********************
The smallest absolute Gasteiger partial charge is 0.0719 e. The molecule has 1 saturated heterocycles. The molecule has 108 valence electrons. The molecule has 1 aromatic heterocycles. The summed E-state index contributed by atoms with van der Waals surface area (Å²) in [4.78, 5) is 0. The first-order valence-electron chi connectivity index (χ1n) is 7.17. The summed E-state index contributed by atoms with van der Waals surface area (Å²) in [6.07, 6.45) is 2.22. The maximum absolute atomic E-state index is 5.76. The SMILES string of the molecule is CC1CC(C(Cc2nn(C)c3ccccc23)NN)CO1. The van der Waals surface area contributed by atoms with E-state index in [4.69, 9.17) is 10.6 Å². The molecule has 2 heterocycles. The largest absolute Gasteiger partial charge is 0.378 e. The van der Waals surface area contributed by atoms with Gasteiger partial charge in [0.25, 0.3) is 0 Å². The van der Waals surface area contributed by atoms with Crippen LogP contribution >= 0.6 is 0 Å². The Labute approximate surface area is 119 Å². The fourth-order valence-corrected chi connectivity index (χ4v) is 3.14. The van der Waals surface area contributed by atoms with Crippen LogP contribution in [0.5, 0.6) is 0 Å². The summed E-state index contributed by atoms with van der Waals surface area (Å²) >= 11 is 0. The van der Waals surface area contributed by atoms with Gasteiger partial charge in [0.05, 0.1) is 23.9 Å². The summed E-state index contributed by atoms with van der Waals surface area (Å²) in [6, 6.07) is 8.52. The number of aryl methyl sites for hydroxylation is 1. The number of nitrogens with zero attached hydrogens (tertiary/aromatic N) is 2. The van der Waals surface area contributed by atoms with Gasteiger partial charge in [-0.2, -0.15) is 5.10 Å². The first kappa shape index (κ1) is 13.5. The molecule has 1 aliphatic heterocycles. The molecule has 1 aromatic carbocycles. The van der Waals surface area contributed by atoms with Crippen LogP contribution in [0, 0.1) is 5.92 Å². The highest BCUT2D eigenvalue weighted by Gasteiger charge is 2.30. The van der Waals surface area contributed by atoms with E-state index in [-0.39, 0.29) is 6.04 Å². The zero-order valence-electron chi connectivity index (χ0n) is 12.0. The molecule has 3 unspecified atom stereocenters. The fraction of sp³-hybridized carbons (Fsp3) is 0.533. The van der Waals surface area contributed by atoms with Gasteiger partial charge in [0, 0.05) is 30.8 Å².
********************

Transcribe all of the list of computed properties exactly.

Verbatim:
The smallest absolute Gasteiger partial charge is 0.0719 e. The molecule has 1 saturated heterocycles. The molecule has 108 valence electrons. The molecule has 1 aromatic heterocycles. The summed E-state index contributed by atoms with van der Waals surface area (Å²) in [4.78, 5) is 0. The first-order valence-electron chi connectivity index (χ1n) is 7.17. The summed E-state index contributed by atoms with van der Waals surface area (Å²) in [6.07, 6.45) is 2.22. The maximum absolute atomic E-state index is 5.76. The SMILES string of the molecule is CC1CC(C(Cc2nn(C)c3ccccc23)NN)CO1. The van der Waals surface area contributed by atoms with E-state index in [4.69, 9.17) is 10.6 Å². The molecule has 2 heterocycles. The largest absolute Gasteiger partial charge is 0.378 e. The van der Waals surface area contributed by atoms with Gasteiger partial charge in [0.25, 0.3) is 0 Å². The van der Waals surface area contributed by atoms with Crippen LogP contribution >= 0.6 is 0 Å². The Labute approximate surface area is 119 Å². The fourth-order valence-corrected chi connectivity index (χ4v) is 3.14. The van der Waals surface area contributed by atoms with Crippen LogP contribution in [0.5, 0.6) is 0 Å². The summed E-state index contributed by atoms with van der Waals surface area (Å²) >= 11 is 0. The van der Waals surface area contributed by atoms with Gasteiger partial charge in [0.05, 0.1) is 23.9 Å². The summed E-state index contributed by atoms with van der Waals surface area (Å²) in [6, 6.07) is 8.52. The number of aryl methyl sites for hydroxylation is 1. The number of nitrogens with zero attached hydrogens (tertiary/aromatic N) is 2. The van der Waals surface area contributed by atoms with Gasteiger partial charge in [-0.2, -0.15) is 5.10 Å². The first kappa shape index (κ1) is 13.5. The molecule has 1 aliphatic heterocycles. The molecule has 1 aromatic carbocycles. The van der Waals surface area contributed by atoms with Crippen LogP contribution in [0, 0.1) is 5.92 Å². The highest BCUT2D eigenvalue weighted by Gasteiger charge is 2.30. The van der Waals surface area contributed by atoms with E-state index in [-0.39, 0.29) is 6.04 Å². The zero-order valence-electron chi connectivity index (χ0n) is 12.0. The molecule has 3 unspecified atom stereocenters. The fraction of sp³-hybridized carbons (Fsp3) is 0.533. The van der Waals surface area contributed by atoms with Gasteiger partial charge in [0, 0.05) is 30.8 Å².